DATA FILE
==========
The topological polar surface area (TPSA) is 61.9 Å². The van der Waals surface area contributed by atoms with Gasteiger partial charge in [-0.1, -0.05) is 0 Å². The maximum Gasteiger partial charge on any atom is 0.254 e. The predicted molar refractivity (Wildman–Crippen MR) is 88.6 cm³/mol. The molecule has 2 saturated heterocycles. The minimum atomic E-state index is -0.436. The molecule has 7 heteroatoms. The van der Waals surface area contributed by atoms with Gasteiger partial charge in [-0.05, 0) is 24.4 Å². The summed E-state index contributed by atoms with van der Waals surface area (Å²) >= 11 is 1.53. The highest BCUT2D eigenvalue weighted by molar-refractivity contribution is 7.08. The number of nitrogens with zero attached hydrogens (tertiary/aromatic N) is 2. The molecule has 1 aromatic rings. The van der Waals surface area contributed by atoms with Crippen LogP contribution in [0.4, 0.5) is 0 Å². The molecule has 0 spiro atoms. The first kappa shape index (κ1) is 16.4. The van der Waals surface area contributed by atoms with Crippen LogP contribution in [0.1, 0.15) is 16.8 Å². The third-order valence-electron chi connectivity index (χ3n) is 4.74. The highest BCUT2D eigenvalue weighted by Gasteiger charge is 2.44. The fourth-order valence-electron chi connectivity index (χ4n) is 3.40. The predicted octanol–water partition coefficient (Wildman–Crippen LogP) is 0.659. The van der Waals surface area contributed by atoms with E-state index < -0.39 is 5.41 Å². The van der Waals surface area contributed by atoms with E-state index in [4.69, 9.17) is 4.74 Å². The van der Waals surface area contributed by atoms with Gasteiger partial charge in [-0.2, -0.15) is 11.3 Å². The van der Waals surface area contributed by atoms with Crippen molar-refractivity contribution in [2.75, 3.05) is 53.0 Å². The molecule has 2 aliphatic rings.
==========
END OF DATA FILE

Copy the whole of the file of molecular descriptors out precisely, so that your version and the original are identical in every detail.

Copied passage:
The topological polar surface area (TPSA) is 61.9 Å². The van der Waals surface area contributed by atoms with Gasteiger partial charge in [-0.1, -0.05) is 0 Å². The maximum Gasteiger partial charge on any atom is 0.254 e. The predicted molar refractivity (Wildman–Crippen MR) is 88.6 cm³/mol. The molecule has 2 saturated heterocycles. The minimum atomic E-state index is -0.436. The molecule has 7 heteroatoms. The van der Waals surface area contributed by atoms with Gasteiger partial charge in [-0.05, 0) is 24.4 Å². The summed E-state index contributed by atoms with van der Waals surface area (Å²) >= 11 is 1.53. The highest BCUT2D eigenvalue weighted by molar-refractivity contribution is 7.08. The number of nitrogens with zero attached hydrogens (tertiary/aromatic N) is 2. The molecule has 1 aromatic rings. The van der Waals surface area contributed by atoms with Crippen LogP contribution in [0.4, 0.5) is 0 Å². The molecule has 0 spiro atoms. The first kappa shape index (κ1) is 16.4. The van der Waals surface area contributed by atoms with Crippen LogP contribution in [0.1, 0.15) is 16.8 Å². The third-order valence-electron chi connectivity index (χ3n) is 4.74. The highest BCUT2D eigenvalue weighted by Gasteiger charge is 2.44. The fourth-order valence-electron chi connectivity index (χ4n) is 3.40. The predicted octanol–water partition coefficient (Wildman–Crippen LogP) is 0.659. The van der Waals surface area contributed by atoms with E-state index < -0.39 is 5.41 Å². The van der Waals surface area contributed by atoms with E-state index in [4.69, 9.17) is 4.74 Å². The van der Waals surface area contributed by atoms with Gasteiger partial charge in [-0.2, -0.15) is 11.3 Å². The van der Waals surface area contributed by atoms with Crippen molar-refractivity contribution in [2.75, 3.05) is 53.0 Å². The molecule has 2 aliphatic rings.